Week 2 Recap
It is a boogie wonderland and I fell down the funky rabbit hole. Actually, several rabbit holes. Deep ones. No light. No hope. Just work.
Before I continue my lament, have a look at the current state of a player’s start on a new map (the video is annotated):
I only got around to doing 3 of the tasks I laid out last week:
- Add ramps to terrain
- Quest system
- Hint box
Each of these tasks opened up several issues beneath. In the end, I actually did the following in addition to or as a prerequisite of the aforementioned tasks:
Terrain Geometry Refactoring
The terrain is generated in a three-dimensional array which holds the terrain type of each discrete block. Within that array, I had to find suitable patterns for ramp placements. I made a 5 units sized “sliding cube”, analogous to a sliding window, of exposition data (i.e. a cube position has either a solid in it or exposes one). The window is compared to pre-defined patterns for valid ramp positions which yields candidates for placements. The next step is changing the terrain data to represent the ramp. Accomplishing that requiresd another sliding cube of 3 units to detect “steps” in the terrain, which are then turned into the ramp slopes as seen in the video.
Calculating all that crap required some re-shuffling of the terrain code, which did not make it easier, either…
Modal Dialogs and Hints
Some game steps require hints to be displayed. At the start of a new game or map, the player had no guidance whatsoever. I have built a modal information box which displays hints to a player and blocks other input (e.g. movement) to communicate important stuff to the player.
Similarly, when the player presses the button to claim the land and start the settlement, there is a confirmation dialog to check if this is really the location the player wants to choose. To make sure that the player knows which button to press, a flashing message displays critical information such as that at the bottom. By the way, I also updated the entire input system with a new component which also allows displaying the name of buttons configured for specific actions.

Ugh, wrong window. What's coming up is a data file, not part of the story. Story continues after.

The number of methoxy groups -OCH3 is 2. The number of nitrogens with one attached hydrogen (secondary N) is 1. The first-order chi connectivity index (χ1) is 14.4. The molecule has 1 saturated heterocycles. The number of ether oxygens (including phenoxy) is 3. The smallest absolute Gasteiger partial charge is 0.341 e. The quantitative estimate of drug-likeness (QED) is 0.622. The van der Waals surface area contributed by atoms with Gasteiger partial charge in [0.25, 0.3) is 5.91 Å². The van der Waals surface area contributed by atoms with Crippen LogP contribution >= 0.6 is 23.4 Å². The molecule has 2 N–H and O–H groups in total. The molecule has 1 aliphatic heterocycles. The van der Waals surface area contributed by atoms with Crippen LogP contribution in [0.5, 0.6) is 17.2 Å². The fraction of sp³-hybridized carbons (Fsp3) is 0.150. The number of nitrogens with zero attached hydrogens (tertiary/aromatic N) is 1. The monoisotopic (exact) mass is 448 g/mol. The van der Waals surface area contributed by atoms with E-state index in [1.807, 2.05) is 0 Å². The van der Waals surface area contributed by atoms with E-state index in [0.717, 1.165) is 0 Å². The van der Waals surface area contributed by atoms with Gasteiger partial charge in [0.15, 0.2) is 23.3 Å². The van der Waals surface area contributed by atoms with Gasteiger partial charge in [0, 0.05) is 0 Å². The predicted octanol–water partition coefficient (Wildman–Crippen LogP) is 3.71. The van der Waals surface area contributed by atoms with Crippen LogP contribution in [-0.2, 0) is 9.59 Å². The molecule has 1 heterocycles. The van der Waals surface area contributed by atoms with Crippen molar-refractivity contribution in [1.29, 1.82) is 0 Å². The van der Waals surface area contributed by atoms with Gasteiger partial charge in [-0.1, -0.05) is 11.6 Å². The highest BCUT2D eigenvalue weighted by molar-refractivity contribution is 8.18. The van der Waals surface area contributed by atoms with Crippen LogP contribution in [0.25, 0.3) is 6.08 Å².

Quest / Task System
The picture above shows the task panel, which is the UI part of the task system. Both the display and the system underneath are already quite elaborate. The panel can hold several tasks and will automatically position them. The task system is ready to accept new tasks with conditions, which are checked whenever a character works on a task. Player tasks are not yet checked correctly, because players can work on several tasks in no particular order and require different methods to properly attribute their contribution to any task.
Apart from copious refactoring, I also took another look at the context menu I had done a while ago (before I started full-time). After a day of shuffling stuff around and restarting work on the menu I re-focused on the more important parts.
Fiddling with the pathfinding component took a chunk out of my time, too, and the calculation of the navigation data still needs to be transferred to the loading scene. Maybe I even need to switch the navigation type eventually, but that should be painless (yeah right…).
So, with a brimming backlog and a bunch of half-completed work, this is what I plan to do next week:
- Finish settlement start
- Properly check task conditions on the player
- Display task completion in task panel (small animation)
- Improve NPCs
- Re-do previously implemented behaviors with newly integrated components
- Try adding object avoidance to pathfinding
- Basic survival behavior
- Filler stuff, if I get to it
- Move pathfinding navigation data processing to loading scene
- Day-night cycle
- More work on the player context menu
I still think pushing for an alpha release at the end of week 4 is realistic. I suppose I just need to really focus on the important stuff…
And that is it for this week. Thank you for reading!
Geili Flagge, Stef